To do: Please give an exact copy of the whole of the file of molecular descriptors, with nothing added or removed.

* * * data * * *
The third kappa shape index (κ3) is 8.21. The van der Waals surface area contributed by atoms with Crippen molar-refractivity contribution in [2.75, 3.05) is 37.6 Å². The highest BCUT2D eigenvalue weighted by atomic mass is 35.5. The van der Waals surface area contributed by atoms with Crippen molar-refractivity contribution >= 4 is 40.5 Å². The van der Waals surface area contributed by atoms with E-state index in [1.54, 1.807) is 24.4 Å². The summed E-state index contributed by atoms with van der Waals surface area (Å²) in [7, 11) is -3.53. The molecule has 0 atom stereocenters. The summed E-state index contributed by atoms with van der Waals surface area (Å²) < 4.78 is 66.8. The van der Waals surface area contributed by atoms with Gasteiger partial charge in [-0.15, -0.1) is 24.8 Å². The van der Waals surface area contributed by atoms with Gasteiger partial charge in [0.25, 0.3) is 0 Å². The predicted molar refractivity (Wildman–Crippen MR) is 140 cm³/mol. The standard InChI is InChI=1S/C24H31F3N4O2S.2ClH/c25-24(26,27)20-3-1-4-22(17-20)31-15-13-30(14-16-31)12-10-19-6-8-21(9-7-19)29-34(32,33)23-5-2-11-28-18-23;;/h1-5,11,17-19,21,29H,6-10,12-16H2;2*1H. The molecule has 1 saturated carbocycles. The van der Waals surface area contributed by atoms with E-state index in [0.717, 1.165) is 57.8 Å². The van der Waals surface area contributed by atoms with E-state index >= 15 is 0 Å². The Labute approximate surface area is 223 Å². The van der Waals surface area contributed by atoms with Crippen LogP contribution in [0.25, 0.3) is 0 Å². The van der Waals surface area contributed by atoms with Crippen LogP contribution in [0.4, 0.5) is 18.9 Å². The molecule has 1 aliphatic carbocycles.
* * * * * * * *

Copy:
The third kappa shape index (κ3) is 8.21. The van der Waals surface area contributed by atoms with Crippen molar-refractivity contribution in [2.75, 3.05) is 37.6 Å². The highest BCUT2D eigenvalue weighted by atomic mass is 35.5. The van der Waals surface area contributed by atoms with Crippen molar-refractivity contribution >= 4 is 40.5 Å². The van der Waals surface area contributed by atoms with E-state index in [1.54, 1.807) is 24.4 Å². The summed E-state index contributed by atoms with van der Waals surface area (Å²) in [7, 11) is -3.53. The molecule has 0 atom stereocenters. The summed E-state index contributed by atoms with van der Waals surface area (Å²) < 4.78 is 66.8. The van der Waals surface area contributed by atoms with Gasteiger partial charge in [-0.15, -0.1) is 24.8 Å². The van der Waals surface area contributed by atoms with Gasteiger partial charge in [0.25, 0.3) is 0 Å². The predicted molar refractivity (Wildman–Crippen MR) is 140 cm³/mol. The standard InChI is InChI=1S/C24H31F3N4O2S.2ClH/c25-24(26,27)20-3-1-4-22(17-20)31-15-13-30(14-16-31)12-10-19-6-8-21(9-7-19)29-34(32,33)23-5-2-11-28-18-23;;/h1-5,11,17-19,21,29H,6-10,12-16H2;2*1H. The molecule has 1 saturated carbocycles. The van der Waals surface area contributed by atoms with E-state index in [0.717, 1.165) is 57.8 Å². The van der Waals surface area contributed by atoms with E-state index >= 15 is 0 Å². The Labute approximate surface area is 223 Å². The van der Waals surface area contributed by atoms with Crippen LogP contribution in [0.25, 0.3) is 0 Å². The van der Waals surface area contributed by atoms with Crippen LogP contribution in [0.4, 0.5) is 18.9 Å². The molecule has 1 aliphatic carbocycles.